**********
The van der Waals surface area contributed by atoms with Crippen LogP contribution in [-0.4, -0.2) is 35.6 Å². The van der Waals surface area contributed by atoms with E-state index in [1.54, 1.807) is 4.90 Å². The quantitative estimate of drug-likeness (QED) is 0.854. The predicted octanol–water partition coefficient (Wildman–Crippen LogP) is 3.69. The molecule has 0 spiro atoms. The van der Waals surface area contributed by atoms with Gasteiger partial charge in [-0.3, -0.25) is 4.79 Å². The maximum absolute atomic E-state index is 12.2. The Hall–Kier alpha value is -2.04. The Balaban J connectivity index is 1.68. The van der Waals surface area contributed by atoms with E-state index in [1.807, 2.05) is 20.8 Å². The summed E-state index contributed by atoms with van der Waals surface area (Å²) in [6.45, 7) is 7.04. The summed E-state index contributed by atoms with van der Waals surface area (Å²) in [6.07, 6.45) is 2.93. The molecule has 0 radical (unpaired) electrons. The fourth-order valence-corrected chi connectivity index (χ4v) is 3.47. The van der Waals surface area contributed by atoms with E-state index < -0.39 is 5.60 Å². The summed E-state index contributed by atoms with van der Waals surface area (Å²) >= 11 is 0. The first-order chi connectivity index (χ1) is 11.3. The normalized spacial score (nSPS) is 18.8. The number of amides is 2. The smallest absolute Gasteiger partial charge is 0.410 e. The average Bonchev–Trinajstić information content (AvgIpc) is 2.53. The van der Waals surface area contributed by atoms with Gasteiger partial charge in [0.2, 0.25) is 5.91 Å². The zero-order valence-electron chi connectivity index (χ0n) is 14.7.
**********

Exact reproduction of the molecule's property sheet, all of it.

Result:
The van der Waals surface area contributed by atoms with Crippen LogP contribution in [-0.4, -0.2) is 35.6 Å². The van der Waals surface area contributed by atoms with E-state index in [1.54, 1.807) is 4.90 Å². The quantitative estimate of drug-likeness (QED) is 0.854. The predicted octanol–water partition coefficient (Wildman–Crippen LogP) is 3.69. The molecule has 0 spiro atoms. The van der Waals surface area contributed by atoms with Gasteiger partial charge in [-0.3, -0.25) is 4.79 Å². The maximum absolute atomic E-state index is 12.2. The Hall–Kier alpha value is -2.04. The Balaban J connectivity index is 1.68. The van der Waals surface area contributed by atoms with E-state index in [1.807, 2.05) is 20.8 Å². The summed E-state index contributed by atoms with van der Waals surface area (Å²) in [6.45, 7) is 7.04. The summed E-state index contributed by atoms with van der Waals surface area (Å²) in [6.07, 6.45) is 2.93. The molecule has 0 radical (unpaired) electrons. The fourth-order valence-corrected chi connectivity index (χ4v) is 3.47. The van der Waals surface area contributed by atoms with E-state index < -0.39 is 5.60 Å². The summed E-state index contributed by atoms with van der Waals surface area (Å²) >= 11 is 0. The first-order chi connectivity index (χ1) is 11.3. The normalized spacial score (nSPS) is 18.8. The number of amides is 2. The smallest absolute Gasteiger partial charge is 0.410 e. The average Bonchev–Trinajstić information content (AvgIpc) is 2.53. The van der Waals surface area contributed by atoms with Gasteiger partial charge in [0.2, 0.25) is 5.91 Å². The zero-order valence-electron chi connectivity index (χ0n) is 14.7.